Re-reading my post from last month, Thoughts On Automated Recommendation Services for Libraries, I realize that I’m somewhat wrong about the role of locality in automated recommendation systems. Amazon and Netflix can (and I think they do) integrate user location data in their recommendation algorithm. They can skew results based on strong trends that appear among proximate user groups.
I’m also somewhat wrong about how recommendations work in BiblioCommons—ratings and reviews for individual titles are aggregated from multiple libraries, as well as user-created reading lists. Reviews from local library staff are prioritized over others, but I don’t know if local library user-created reading lists are prioritized. Regardless, these are individually curated pieces of content, these sections aren’t automated in the same way that Netflix is. This content is related to an individual item in the catalog and doesn’t generate lists of recommendations as one typically expects from Readers’ Advisory services.
The “Similar Titles” type of content in the sidebar in BiblioCommons is what I think of when I look for reading recommendations, and this content is also the most directly analogous to Netflix / Amazon. However, this content doesn’t get generated by BiblioCommons at all—these titles come from third party services like NoveList.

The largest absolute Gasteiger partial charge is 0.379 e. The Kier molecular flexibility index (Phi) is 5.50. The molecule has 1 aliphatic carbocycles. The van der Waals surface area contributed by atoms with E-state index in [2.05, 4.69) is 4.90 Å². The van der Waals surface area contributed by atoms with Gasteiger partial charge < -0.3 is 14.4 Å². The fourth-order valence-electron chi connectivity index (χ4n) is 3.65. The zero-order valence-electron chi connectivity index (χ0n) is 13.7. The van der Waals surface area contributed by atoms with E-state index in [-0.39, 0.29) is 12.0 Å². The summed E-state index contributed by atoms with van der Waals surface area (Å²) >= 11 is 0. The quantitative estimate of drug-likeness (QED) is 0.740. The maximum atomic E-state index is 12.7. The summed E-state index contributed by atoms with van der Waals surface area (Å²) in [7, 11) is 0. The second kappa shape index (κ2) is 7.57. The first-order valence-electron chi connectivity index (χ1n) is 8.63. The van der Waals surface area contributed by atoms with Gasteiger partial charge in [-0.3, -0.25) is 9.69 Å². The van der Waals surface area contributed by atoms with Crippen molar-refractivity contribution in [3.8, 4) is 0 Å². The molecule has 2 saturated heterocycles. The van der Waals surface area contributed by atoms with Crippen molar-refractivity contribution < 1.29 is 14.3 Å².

So locality can be a meaningful factor in automated recommendation systems—such systems are smart enough to recognize that local trends are important, even if they aren’t yet intelligent enough to know what local trends mean.
But libraries still don’t have enough data to make such algorithms work. We still rely on curation and the personal touch to create real value for our patrons.
My first real encounter with a usability challenge in a digital environment happened when I worked as a file clerk in a medical records office. We converted our office from paper records to electronic and had to learn a whole new computer-based record keeping system. One of the women who worked in the file room had never used a computer before. It was my job to teach her this new electronic system.
For some time now, I’ve argued that it should be possible to create digital interfaces that are intuitive enough for anyone to pick up and use successfully regardless of previous experience or knowledge.
As an ideal, I think this is a good one.
In practice, of course, it’s a lot more complicated.
I’ve had a couple of conversations recently that brought home to me an obvious fact about designing digital environments:
Usability isn’t just a matter of design. It’s also a matter of digital literacy. But here’s the thing—design can’t make up for a user’s lack of digital literacy.